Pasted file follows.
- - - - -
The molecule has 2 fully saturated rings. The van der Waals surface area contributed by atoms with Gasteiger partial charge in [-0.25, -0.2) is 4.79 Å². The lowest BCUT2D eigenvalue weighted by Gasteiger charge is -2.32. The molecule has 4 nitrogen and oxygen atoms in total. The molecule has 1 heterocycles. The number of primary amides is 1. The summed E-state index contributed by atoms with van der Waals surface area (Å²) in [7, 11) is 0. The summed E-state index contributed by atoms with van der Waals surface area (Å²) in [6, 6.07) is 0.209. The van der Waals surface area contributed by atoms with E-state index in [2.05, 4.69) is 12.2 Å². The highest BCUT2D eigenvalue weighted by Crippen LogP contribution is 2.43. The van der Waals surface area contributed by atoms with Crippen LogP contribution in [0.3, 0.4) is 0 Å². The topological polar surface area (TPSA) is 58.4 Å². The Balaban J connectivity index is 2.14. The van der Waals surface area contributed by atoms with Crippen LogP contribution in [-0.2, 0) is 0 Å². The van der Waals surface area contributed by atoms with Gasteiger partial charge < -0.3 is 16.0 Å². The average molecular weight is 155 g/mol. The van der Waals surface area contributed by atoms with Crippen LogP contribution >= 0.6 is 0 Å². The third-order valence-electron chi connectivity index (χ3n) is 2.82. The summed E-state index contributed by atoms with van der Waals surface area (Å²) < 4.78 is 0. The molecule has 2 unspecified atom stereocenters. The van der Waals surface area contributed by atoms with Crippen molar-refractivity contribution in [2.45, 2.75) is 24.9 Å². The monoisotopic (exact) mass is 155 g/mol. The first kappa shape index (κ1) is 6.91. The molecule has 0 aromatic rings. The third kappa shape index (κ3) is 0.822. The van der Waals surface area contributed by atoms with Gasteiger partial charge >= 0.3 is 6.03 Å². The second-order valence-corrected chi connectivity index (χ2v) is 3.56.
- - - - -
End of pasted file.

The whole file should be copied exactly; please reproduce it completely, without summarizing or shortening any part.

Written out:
The molecule has 2 fully saturated rings. The van der Waals surface area contributed by atoms with Gasteiger partial charge in [-0.25, -0.2) is 4.79 Å². The lowest BCUT2D eigenvalue weighted by Gasteiger charge is -2.32. The molecule has 4 nitrogen and oxygen atoms in total. The molecule has 1 heterocycles. The number of primary amides is 1. The summed E-state index contributed by atoms with van der Waals surface area (Å²) in [7, 11) is 0. The summed E-state index contributed by atoms with van der Waals surface area (Å²) in [6, 6.07) is 0.209. The van der Waals surface area contributed by atoms with E-state index in [2.05, 4.69) is 12.2 Å². The highest BCUT2D eigenvalue weighted by Crippen LogP contribution is 2.43. The van der Waals surface area contributed by atoms with Crippen LogP contribution in [0.3, 0.4) is 0 Å². The topological polar surface area (TPSA) is 58.4 Å². The Balaban J connectivity index is 2.14. The van der Waals surface area contributed by atoms with Crippen LogP contribution in [-0.2, 0) is 0 Å². The van der Waals surface area contributed by atoms with Gasteiger partial charge < -0.3 is 16.0 Å². The average molecular weight is 155 g/mol. The van der Waals surface area contributed by atoms with Crippen LogP contribution >= 0.6 is 0 Å². The third-order valence-electron chi connectivity index (χ3n) is 2.82. The summed E-state index contributed by atoms with van der Waals surface area (Å²) < 4.78 is 0. The molecule has 2 unspecified atom stereocenters. The van der Waals surface area contributed by atoms with Crippen molar-refractivity contribution in [2.45, 2.75) is 24.9 Å². The monoisotopic (exact) mass is 155 g/mol. The first kappa shape index (κ1) is 6.91. The molecule has 0 aromatic rings. The third kappa shape index (κ3) is 0.822. The van der Waals surface area contributed by atoms with Gasteiger partial charge >= 0.3 is 6.03 Å². The second-order valence-corrected chi connectivity index (χ2v) is 3.56.